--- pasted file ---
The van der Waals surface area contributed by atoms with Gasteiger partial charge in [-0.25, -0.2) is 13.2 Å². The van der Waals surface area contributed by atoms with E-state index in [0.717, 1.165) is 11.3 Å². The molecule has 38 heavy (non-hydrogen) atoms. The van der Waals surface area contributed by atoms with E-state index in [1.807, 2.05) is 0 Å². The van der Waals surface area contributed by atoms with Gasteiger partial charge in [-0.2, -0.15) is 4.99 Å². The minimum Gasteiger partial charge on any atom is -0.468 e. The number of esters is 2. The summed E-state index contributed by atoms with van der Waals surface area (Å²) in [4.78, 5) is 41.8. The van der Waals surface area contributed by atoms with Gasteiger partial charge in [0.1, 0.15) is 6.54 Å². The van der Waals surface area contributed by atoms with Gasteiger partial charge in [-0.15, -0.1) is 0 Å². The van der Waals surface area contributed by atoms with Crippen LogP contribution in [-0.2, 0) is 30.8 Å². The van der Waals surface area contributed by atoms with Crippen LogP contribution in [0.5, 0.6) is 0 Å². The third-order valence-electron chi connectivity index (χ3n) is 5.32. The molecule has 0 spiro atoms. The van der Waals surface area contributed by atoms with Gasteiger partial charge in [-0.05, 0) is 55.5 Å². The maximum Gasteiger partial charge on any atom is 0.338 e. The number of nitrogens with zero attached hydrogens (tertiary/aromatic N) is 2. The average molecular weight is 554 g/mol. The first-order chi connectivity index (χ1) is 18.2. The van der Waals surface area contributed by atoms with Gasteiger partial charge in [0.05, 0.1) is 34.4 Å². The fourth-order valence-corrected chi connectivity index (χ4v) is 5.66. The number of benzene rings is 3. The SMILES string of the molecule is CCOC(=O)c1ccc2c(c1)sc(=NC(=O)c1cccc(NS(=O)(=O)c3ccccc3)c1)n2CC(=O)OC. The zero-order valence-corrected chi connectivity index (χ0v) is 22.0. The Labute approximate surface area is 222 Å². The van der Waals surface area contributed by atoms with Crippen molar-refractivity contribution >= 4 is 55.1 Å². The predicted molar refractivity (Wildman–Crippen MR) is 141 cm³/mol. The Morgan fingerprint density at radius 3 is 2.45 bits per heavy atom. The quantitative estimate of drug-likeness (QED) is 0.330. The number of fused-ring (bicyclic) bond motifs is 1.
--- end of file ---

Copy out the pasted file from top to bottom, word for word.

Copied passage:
The van der Waals surface area contributed by atoms with Gasteiger partial charge in [-0.25, -0.2) is 13.2 Å². The van der Waals surface area contributed by atoms with E-state index in [0.717, 1.165) is 11.3 Å². The molecule has 38 heavy (non-hydrogen) atoms. The van der Waals surface area contributed by atoms with E-state index in [1.807, 2.05) is 0 Å². The van der Waals surface area contributed by atoms with Gasteiger partial charge in [-0.2, -0.15) is 4.99 Å². The minimum Gasteiger partial charge on any atom is -0.468 e. The number of esters is 2. The summed E-state index contributed by atoms with van der Waals surface area (Å²) in [4.78, 5) is 41.8. The van der Waals surface area contributed by atoms with Gasteiger partial charge in [0.1, 0.15) is 6.54 Å². The van der Waals surface area contributed by atoms with Gasteiger partial charge in [-0.15, -0.1) is 0 Å². The van der Waals surface area contributed by atoms with Crippen LogP contribution in [-0.2, 0) is 30.8 Å². The van der Waals surface area contributed by atoms with Crippen LogP contribution in [0.5, 0.6) is 0 Å². The third-order valence-electron chi connectivity index (χ3n) is 5.32. The molecule has 0 spiro atoms. The van der Waals surface area contributed by atoms with Gasteiger partial charge in [-0.05, 0) is 55.5 Å². The maximum Gasteiger partial charge on any atom is 0.338 e. The number of nitrogens with zero attached hydrogens (tertiary/aromatic N) is 2. The average molecular weight is 554 g/mol. The first-order chi connectivity index (χ1) is 18.2. The van der Waals surface area contributed by atoms with Gasteiger partial charge in [0.05, 0.1) is 34.4 Å². The fourth-order valence-corrected chi connectivity index (χ4v) is 5.66. The number of benzene rings is 3. The SMILES string of the molecule is CCOC(=O)c1ccc2c(c1)sc(=NC(=O)c1cccc(NS(=O)(=O)c3ccccc3)c1)n2CC(=O)OC. The zero-order valence-corrected chi connectivity index (χ0v) is 22.0. The Labute approximate surface area is 222 Å². The van der Waals surface area contributed by atoms with Crippen molar-refractivity contribution >= 4 is 55.1 Å². The predicted molar refractivity (Wildman–Crippen MR) is 141 cm³/mol. The Morgan fingerprint density at radius 3 is 2.45 bits per heavy atom. The quantitative estimate of drug-likeness (QED) is 0.330. The number of fused-ring (bicyclic) bond motifs is 1.